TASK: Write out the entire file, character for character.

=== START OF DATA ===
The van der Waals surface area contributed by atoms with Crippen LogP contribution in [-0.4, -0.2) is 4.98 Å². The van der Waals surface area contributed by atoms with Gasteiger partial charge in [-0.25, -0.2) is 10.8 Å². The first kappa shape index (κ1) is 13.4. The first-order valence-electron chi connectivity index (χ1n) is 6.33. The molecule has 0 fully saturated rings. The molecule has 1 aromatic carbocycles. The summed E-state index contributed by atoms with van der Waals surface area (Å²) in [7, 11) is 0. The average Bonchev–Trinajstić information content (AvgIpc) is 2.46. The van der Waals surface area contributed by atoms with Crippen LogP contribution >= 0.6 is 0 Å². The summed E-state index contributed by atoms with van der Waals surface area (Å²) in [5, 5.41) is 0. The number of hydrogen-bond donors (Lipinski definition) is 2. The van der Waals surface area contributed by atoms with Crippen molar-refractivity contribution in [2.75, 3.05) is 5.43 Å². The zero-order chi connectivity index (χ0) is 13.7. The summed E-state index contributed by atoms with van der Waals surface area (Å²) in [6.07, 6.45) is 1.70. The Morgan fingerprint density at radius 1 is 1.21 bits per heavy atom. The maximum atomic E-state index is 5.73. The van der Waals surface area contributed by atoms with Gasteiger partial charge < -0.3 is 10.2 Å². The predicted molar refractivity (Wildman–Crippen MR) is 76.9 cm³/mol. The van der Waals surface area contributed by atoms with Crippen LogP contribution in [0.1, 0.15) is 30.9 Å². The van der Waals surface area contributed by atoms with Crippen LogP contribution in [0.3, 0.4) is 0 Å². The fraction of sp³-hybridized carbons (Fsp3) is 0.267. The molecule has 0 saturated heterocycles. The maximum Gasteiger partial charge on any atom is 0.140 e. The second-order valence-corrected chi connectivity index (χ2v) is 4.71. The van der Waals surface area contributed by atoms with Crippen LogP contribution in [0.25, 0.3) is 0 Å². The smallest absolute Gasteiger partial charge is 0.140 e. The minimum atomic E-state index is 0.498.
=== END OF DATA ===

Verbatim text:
The van der Waals surface area contributed by atoms with Crippen LogP contribution in [-0.4, -0.2) is 4.98 Å². The van der Waals surface area contributed by atoms with Gasteiger partial charge in [-0.25, -0.2) is 10.8 Å². The first kappa shape index (κ1) is 13.4. The first-order valence-electron chi connectivity index (χ1n) is 6.33. The molecule has 0 fully saturated rings. The molecule has 1 aromatic carbocycles. The summed E-state index contributed by atoms with van der Waals surface area (Å²) in [7, 11) is 0. The average Bonchev–Trinajstić information content (AvgIpc) is 2.46. The van der Waals surface area contributed by atoms with Crippen LogP contribution >= 0.6 is 0 Å². The summed E-state index contributed by atoms with van der Waals surface area (Å²) in [5, 5.41) is 0. The number of hydrogen-bond donors (Lipinski definition) is 2. The van der Waals surface area contributed by atoms with Crippen molar-refractivity contribution in [2.75, 3.05) is 5.43 Å². The zero-order chi connectivity index (χ0) is 13.7. The summed E-state index contributed by atoms with van der Waals surface area (Å²) in [6.07, 6.45) is 1.70. The Morgan fingerprint density at radius 1 is 1.21 bits per heavy atom. The maximum atomic E-state index is 5.73. The van der Waals surface area contributed by atoms with Gasteiger partial charge < -0.3 is 10.2 Å². The predicted molar refractivity (Wildman–Crippen MR) is 76.9 cm³/mol. The van der Waals surface area contributed by atoms with Crippen LogP contribution in [0.1, 0.15) is 30.9 Å². The van der Waals surface area contributed by atoms with Crippen LogP contribution in [0.3, 0.4) is 0 Å². The fraction of sp³-hybridized carbons (Fsp3) is 0.267. The molecule has 0 saturated heterocycles. The maximum Gasteiger partial charge on any atom is 0.140 e. The second-order valence-corrected chi connectivity index (χ2v) is 4.71. The van der Waals surface area contributed by atoms with Crippen LogP contribution in [0.25, 0.3) is 0 Å². The smallest absolute Gasteiger partial charge is 0.140 e. The minimum atomic E-state index is 0.498.